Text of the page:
Where is the mandate for devo-max?
We are told that this is in response to the No majority in the referendum. However, the No relates to the question: “Should Scotland be an independent country? Yes/No.”
We have no evidence to show that any No voter wanted more devolved power for Scotland. In fact, any No voter I know would probably prefer less devolved power for the nationalist government that they oppose.
It may be that some Yes voters also oppose more devolved power, believing it to be a poor substitute for independence, introduced simply to weaken any further moves towards that aim.
It seems there is no mandate for further devolved powers and that all related political manoeuvres should cease until there is a proper mandate, either from a further referendum or from the coming UK general election.
In the latter case, each political party should include devolution proposals in its manifesto to the UK electorate.
While it was right for the Scottish electorate to vote for or against Scottish independence, UK constitutional change, such as transfer of powers from Westminster to Edinburgh, must surely require a UK wide mandate.
This becomes even more important if devolution to a new English parliament is on the agenda, as it should be.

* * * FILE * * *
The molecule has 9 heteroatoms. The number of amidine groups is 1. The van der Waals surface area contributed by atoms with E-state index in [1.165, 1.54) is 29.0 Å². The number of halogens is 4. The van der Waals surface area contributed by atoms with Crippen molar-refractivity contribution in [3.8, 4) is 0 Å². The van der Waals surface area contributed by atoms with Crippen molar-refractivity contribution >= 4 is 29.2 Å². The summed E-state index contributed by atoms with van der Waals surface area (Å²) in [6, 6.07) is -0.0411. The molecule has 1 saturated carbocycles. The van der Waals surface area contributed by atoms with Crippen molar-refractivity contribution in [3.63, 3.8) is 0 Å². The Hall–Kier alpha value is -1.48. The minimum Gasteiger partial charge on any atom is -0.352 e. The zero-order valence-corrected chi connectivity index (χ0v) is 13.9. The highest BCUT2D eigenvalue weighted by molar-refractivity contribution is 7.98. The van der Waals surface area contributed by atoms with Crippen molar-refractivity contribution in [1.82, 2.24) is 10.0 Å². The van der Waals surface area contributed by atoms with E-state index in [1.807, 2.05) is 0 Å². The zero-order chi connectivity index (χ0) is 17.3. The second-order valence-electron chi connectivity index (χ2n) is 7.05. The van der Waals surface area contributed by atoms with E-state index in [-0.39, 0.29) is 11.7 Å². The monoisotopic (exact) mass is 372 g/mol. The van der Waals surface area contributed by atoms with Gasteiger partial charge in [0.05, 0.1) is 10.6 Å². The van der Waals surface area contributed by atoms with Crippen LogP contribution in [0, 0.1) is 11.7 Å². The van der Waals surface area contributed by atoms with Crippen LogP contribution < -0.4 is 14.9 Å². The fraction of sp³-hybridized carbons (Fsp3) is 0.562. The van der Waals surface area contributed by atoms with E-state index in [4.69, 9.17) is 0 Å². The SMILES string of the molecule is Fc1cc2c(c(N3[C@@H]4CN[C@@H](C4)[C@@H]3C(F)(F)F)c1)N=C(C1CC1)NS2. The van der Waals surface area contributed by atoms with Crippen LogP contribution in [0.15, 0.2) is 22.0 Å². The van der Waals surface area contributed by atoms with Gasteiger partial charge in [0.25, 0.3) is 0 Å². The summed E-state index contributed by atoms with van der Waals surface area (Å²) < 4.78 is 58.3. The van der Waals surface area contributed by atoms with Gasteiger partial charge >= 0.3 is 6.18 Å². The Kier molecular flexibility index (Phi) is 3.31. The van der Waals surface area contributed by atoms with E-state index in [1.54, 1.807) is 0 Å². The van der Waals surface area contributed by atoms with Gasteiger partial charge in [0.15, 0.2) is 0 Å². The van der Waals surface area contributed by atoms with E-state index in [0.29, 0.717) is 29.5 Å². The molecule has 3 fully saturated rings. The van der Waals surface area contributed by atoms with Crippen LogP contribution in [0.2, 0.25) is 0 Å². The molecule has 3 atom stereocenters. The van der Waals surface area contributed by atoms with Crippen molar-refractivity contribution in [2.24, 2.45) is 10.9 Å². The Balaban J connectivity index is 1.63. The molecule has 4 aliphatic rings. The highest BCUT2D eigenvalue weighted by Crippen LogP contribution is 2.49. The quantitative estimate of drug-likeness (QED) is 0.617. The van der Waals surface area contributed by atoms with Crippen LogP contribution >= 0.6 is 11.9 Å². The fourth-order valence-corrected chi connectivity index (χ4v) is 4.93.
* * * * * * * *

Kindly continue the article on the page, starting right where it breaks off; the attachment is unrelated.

Gordon Brown’s timetable for the Scottish Parliament’s new powers, written on a fag packet just days before the end of a two-and-a-half-year campaign, makes me uneasy.
In the end all three main Westminster party leaders signed up to this head-long rush to implement complex constitutional change and it seems to me a recipe for disaster.
It took a decade of debate and consultation to thrash out the present moderately successful and fairly robust scheme for the operation of the new Scottish Parliament. Does anyone seriously think it possible to present a coherent formula for devolving income, inheritance, capital gains and corporation taxes, welfare and pensions within four months?
In addition, enhanced devolution for Scotland must include enhanced devolution within Scotland and a quantum leap in the autonomy of councils after excessive centralisation.
I like the idea of a federal structure for the UK but simply handing the Scots a hodgepodge of ill-thought-out devolution powers sounds like a rerun of the poll tax “experiment”.
(Dr) John Cameron
London, a city of international importance, should remain the UK’s capital. I suggest that the English choose York as a devolved capital; the city is of historic and ecclesiastical importance and would move power northwards away from England’s wealthy south. This move would demonstrate that Great Britain is not England.
A devolved parliament would allow the English the democratic freedom I enjoy, voting for one party in Scottish elections and another in British elections depending on circumstances and my dominant concerns.
Of course, all of us already have this useful facility in local and European elections.
Isle of Lewis